'The Iliad, Homer: A New Translation', by Peter Green - Review

By Nicolson, Adam | The Spectator, August 8, 2015 | Go to article overview

'The Iliad, Homer: A New Translation', by Peter Green - Review


Nicolson, Adam, The Spectator


The Iliad, Homer: A New Translation Peter Green

University of California Press, pp.580, £19.95, ISBN: 9780520281417

'Why do another translation of Homer?' Richmond Lattimore asked in the foreword to his own great translation of the Iliad first published in 1951. It was a doubt he was grateful his friends and family had refrained from expressing in the long labour of translating the Greek. But he had a response for any who dared: it was 'a question which has no answer for those who do not know the answer already'. Homer exists to be translated, largely for what Peter Green has called 'its uncanny universalist insight into the wellsprings of human nature'. Homer is one of the sources of truth; it demands to be known. The last 200 years have had no shortage of candidates come to drink at that well -- more than 40 English Iliads in the 19th century, another 30 in the 20th and eight so far in the 21st, a Victorian level of production, nearly all of them coming out of America. There are several more set to emerge.

Green's is the latest. It is the culmination of a wonderful troubadour life as a journalist, film critic, adventurer, soldier, scholar, novelist, historian, poet and translator of both Latin and Greek. He is now 90 years old, the Dougherty Centennial Professor Emeritus of Classics at the University of Texas at Austin, and it is no criticism to say that the best parts of his book are professorial: generously informed and clarifying footnotes, deft character summaries and subtle plot synopses, all of which are infused with a helping-hand mentality. This is an Iliad which makes something inherently strange and profoundly difficult much less so.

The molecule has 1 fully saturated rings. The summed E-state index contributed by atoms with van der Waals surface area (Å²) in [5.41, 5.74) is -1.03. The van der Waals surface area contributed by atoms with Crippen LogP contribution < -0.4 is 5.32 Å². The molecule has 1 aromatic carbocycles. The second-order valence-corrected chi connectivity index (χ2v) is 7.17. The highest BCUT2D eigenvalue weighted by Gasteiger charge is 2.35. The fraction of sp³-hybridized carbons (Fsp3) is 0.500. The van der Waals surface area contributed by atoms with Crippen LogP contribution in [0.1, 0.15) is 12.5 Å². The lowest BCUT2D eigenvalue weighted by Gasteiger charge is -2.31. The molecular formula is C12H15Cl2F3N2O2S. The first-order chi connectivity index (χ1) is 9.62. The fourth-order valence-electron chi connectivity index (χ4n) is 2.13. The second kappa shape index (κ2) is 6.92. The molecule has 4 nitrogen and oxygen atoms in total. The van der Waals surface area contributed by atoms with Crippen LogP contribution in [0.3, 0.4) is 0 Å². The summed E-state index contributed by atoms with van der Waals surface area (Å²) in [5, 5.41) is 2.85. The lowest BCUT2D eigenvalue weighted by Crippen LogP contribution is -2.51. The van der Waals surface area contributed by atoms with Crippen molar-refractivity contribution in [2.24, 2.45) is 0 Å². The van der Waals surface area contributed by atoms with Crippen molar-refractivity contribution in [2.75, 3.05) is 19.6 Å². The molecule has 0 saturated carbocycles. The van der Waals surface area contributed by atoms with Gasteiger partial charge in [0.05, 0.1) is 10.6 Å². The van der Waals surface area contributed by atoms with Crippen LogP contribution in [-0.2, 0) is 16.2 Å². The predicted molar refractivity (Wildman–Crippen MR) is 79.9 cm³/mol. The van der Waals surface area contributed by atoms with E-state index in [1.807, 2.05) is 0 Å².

Where it doesn't work is in the poetry. The question is as old as translation itself: do you make the English feel as rich and alien as the Bronze Age words of the Greek, driven along by the sombre and splendid music of their hexa-meters? Or do you drag that strangeness into the light of modern accessibility? Do you cultivate, in other words, the strange or the known, poetry or history, the remote atmosphere of violence and suffering, of fragile beauty and unforgiving force, or do you focus on the explicable facts of the case, the plainest version the words of the Greek can bear?

Green chooses the second. Take for example the moment at the beginning of Book 19 when Thetis, Achilles's mother, delivers to her son the new armour which the smith-god Hephaistos has made for him. It is one of the Iliad 's moments of scalding intensity, the point at which the cosmic destruction of revenge about to be wrought by Achilles on the Trojans has its beginnings. The armour itself is a thing of terror and Achilles's men, the Myrmidons, cannot look at it. Only the hero himself can encounter its cosmic power.

Alexander Pope wrote smoothly in about 1720:

Unmoved the hero kindles at the show,

And feels with rage divine his bosom glow.

From his fierce eyeballs living flames expire,

And flash incessant like a stream of fire.

This is 18th-century civility and restraint, the passion held quite comfortably within the couplets. …

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